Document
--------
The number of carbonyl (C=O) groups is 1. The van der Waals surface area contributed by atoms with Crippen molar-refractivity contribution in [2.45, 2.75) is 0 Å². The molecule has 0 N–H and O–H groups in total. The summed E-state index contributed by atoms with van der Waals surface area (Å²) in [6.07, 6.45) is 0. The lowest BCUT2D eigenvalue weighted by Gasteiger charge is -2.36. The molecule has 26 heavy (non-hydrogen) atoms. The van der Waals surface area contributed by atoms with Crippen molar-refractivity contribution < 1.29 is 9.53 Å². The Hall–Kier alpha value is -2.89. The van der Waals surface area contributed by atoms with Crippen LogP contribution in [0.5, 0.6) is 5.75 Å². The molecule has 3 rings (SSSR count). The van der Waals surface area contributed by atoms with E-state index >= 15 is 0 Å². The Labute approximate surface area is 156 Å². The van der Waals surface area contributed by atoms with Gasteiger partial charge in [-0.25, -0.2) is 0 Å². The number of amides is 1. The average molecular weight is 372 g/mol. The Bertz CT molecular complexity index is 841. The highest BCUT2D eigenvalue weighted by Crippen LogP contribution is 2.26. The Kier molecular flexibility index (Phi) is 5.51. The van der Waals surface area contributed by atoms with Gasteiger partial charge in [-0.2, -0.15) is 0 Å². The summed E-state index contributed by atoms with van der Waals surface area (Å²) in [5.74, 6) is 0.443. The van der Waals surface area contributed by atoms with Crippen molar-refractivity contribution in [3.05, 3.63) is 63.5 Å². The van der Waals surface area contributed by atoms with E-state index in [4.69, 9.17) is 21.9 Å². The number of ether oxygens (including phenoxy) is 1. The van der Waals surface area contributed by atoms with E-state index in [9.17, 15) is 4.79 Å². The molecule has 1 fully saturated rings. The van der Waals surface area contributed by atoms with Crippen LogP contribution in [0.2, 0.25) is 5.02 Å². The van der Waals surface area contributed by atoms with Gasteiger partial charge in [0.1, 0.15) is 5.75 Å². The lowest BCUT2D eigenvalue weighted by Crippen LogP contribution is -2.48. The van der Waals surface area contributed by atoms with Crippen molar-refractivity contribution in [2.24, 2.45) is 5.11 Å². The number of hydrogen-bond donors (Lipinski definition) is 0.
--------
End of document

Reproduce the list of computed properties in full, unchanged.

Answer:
The number of carbonyl (C=O) groups is 1. The van der Waals surface area contributed by atoms with Crippen molar-refractivity contribution in [2.45, 2.75) is 0 Å². The molecule has 0 N–H and O–H groups in total. The summed E-state index contributed by atoms with van der Waals surface area (Å²) in [6.07, 6.45) is 0. The lowest BCUT2D eigenvalue weighted by Gasteiger charge is -2.36. The molecule has 26 heavy (non-hydrogen) atoms. The van der Waals surface area contributed by atoms with Crippen molar-refractivity contribution < 1.29 is 9.53 Å². The Hall–Kier alpha value is -2.89. The van der Waals surface area contributed by atoms with Crippen LogP contribution in [0.5, 0.6) is 5.75 Å². The molecule has 3 rings (SSSR count). The van der Waals surface area contributed by atoms with E-state index >= 15 is 0 Å². The Labute approximate surface area is 156 Å². The van der Waals surface area contributed by atoms with Gasteiger partial charge in [-0.25, -0.2) is 0 Å². The number of amides is 1. The average molecular weight is 372 g/mol. The Bertz CT molecular complexity index is 841. The highest BCUT2D eigenvalue weighted by Crippen LogP contribution is 2.26. The Kier molecular flexibility index (Phi) is 5.51. The van der Waals surface area contributed by atoms with Gasteiger partial charge in [-0.2, -0.15) is 0 Å². The summed E-state index contributed by atoms with van der Waals surface area (Å²) in [5.74, 6) is 0.443. The van der Waals surface area contributed by atoms with Crippen molar-refractivity contribution in [3.05, 3.63) is 63.5 Å². The van der Waals surface area contributed by atoms with E-state index in [4.69, 9.17) is 21.9 Å². The number of ether oxygens (including phenoxy) is 1. The van der Waals surface area contributed by atoms with E-state index in [9.17, 15) is 4.79 Å². The molecule has 1 fully saturated rings. The van der Waals surface area contributed by atoms with Crippen LogP contribution in [0.2, 0.25) is 5.02 Å². The van der Waals surface area contributed by atoms with Gasteiger partial charge in [0.1, 0.15) is 5.75 Å². The lowest BCUT2D eigenvalue weighted by Crippen LogP contribution is -2.48. The van der Waals surface area contributed by atoms with Crippen molar-refractivity contribution in [2.24, 2.45) is 5.11 Å². The number of hydrogen-bond donors (Lipinski definition) is 0.